Nazism is a very touchy subject, even nearly 80 years after its downfall. To take on the Third Reich in a filmic comedy, with Hitler as a little boy’s imaginary friend: that is a whole different echelon of risk. Kiwi director Taika Waititi decided to take on the subject in his latest film: Jojo Rabbit (2019).
Jojo Rabbit follows Johannes “JoJo” (Roman Griffin Davis), a ten-year-old boy who is ecstatic to join the Nazi Youths in the early 1940s. He lives in a small German town with his mother Rosie (Scarlett Johansson), who is seemingly not as enthusiastic about Nazism as her son. Jojo is bullied at the Youths training, as he is incapable of strangling a rabbit, thus he is monikered: Jojo Rabbit. However, Jojo finds comfort by frequently speaking to his imaginary friend: Adolf Hitler (Taika Waititi).
Waititi has shown the cinematic world his prowess at bringing about a unique and hilarious form of comedy, from his mockumentary What We Do in the Shadows (2014) about vampires, to his own Marvel film Thor: Ragnarok (2017). In Jojo Rabbit he is forced to dig deeper, utilizing his comedic and satiric chops as well as finding a more serious dramatic thread. This is achieved thanks to the clash of Jojo and a Jewish girl named Elsa (Thomasin McKenzie) who is being hidden by Jojo’s mother. It is with this developing relationship that the choice of Waititi as the film’s director is appreciated. We go from the propagandistic showcases Jojo sees at the Youth camps (heavily utilizing comedy), to its attempted application to real people (melding into drama). It is a balance that Waititi achieves between ridiculing the Nazi system and acknowledging the horrors and fear perpetrated. Yet, the genius of Jojo Rabbit is less in its comedic and dramatic moments and more in its ability to humanize its characters. It is easy to form caricatures of Nazis in a satire, and yet Waititi is able to lend an empathy to even the chief Youth instructor (Sam Rockwell). Thus, much bolder than ridiculing Hitler, Waititi goes into humanizing Nazis.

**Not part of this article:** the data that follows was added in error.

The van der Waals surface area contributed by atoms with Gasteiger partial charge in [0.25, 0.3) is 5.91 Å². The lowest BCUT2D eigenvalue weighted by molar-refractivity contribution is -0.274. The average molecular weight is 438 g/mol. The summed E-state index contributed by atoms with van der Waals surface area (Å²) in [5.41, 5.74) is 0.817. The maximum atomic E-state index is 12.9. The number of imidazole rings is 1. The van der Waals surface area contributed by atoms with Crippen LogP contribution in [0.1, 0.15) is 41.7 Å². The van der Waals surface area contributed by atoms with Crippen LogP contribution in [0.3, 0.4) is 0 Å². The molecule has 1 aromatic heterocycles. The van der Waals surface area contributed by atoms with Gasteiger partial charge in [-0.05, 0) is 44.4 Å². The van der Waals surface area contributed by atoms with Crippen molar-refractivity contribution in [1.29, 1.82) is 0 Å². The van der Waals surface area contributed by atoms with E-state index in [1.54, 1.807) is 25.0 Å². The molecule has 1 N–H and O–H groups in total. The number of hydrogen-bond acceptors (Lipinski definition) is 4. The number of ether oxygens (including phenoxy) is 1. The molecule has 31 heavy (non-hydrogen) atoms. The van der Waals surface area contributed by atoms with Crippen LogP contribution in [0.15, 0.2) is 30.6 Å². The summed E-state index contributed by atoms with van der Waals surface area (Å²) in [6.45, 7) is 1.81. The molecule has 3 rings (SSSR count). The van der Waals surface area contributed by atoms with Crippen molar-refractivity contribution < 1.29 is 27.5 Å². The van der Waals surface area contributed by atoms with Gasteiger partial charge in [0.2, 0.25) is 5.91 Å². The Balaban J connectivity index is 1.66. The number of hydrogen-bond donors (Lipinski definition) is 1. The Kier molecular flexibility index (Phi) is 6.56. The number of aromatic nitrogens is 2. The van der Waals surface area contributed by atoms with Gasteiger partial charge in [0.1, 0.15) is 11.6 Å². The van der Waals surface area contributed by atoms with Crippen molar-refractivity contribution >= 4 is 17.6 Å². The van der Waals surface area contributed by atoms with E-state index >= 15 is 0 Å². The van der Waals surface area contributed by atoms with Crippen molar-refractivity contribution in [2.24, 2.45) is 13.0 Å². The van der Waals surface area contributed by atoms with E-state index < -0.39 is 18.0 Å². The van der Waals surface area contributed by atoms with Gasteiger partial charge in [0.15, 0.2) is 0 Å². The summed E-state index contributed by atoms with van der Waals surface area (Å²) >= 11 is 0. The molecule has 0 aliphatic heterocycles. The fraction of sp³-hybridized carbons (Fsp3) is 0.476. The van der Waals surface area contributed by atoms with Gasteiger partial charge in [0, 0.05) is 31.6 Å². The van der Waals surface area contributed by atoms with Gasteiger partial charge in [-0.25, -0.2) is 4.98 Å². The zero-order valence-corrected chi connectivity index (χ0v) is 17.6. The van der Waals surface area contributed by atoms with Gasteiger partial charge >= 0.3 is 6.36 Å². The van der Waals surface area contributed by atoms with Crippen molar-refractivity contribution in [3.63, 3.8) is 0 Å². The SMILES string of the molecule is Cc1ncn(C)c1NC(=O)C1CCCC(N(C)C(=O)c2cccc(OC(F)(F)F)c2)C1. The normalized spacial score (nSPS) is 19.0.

The choice of Jojo as a narrator, gives the film the naïve and innocent perspective of a child. This allows the complexities of fascism and the Nazi movement to be simplified, so that we understand its appeal to young men (a sense of belonging in an ridiculed nation). The film acts very much as a search for masculinity, as Jojo is torn between his fear and love of being in his mother’s arms, and his pressure to be a ruthless killer. The film is able to find an answer to this question by bathing Jojo and his journey in the reality of a blind ideology. While Joker (2019) showed how emasculated adults utilized violence to find comfort, Jojo Rabbit finds the answer in human connection (something Joker also pointed at).
The film is truly an ensemble piece with an incredible direction by Waititi bringing about multi-dimensional performances from each actor. The child actors were are impeccable with both their comedic timing as well as their emotional confusion. Griffin Davis in the eponymous role is a true revelation, having a surprising amount of comedic and dramatic weight to carry through the film, which he does so spectacularly. McKenzie already surprised audiences in the survivalist Leave No Trace (2018), but she furthers viewers’ appreciation of her as a performer with a much more different and confident role in Jojo Rabbit, becoming the key to Jojo’s emotional conversion and growth into a man. Waititi is utterly hilarious at Hitler, to the point that just seeing him enter a scene already has one giggling in their seat. Johansson, meanwhile, is given one of the most complex roles she’s had since her big break-out in Lost in Translation (2003). There simply seems to be so much content pent up in Johansson’s character that her short presence on screen makes her every scene rich and superfluous. Even the smaller bit-characters like Rockwell’s Captain, Alfie Allen as his side-kick, and the young Archie Yates as Jojo’s only friend Yorki are tremendous.
In the end, Jojo Rabbit was a bold premise to pull off and yet Waititi went beyond the expectation. The film serves as a funny satire as well as finding an incredible balance to Jojo’s ideological transformation. The dimensions that the Kiwi director is able to give each character as well as the unfairly homogenized Nazi Germany, add to the power of his message of reconciliation with oneself in order to find one’s place in the world.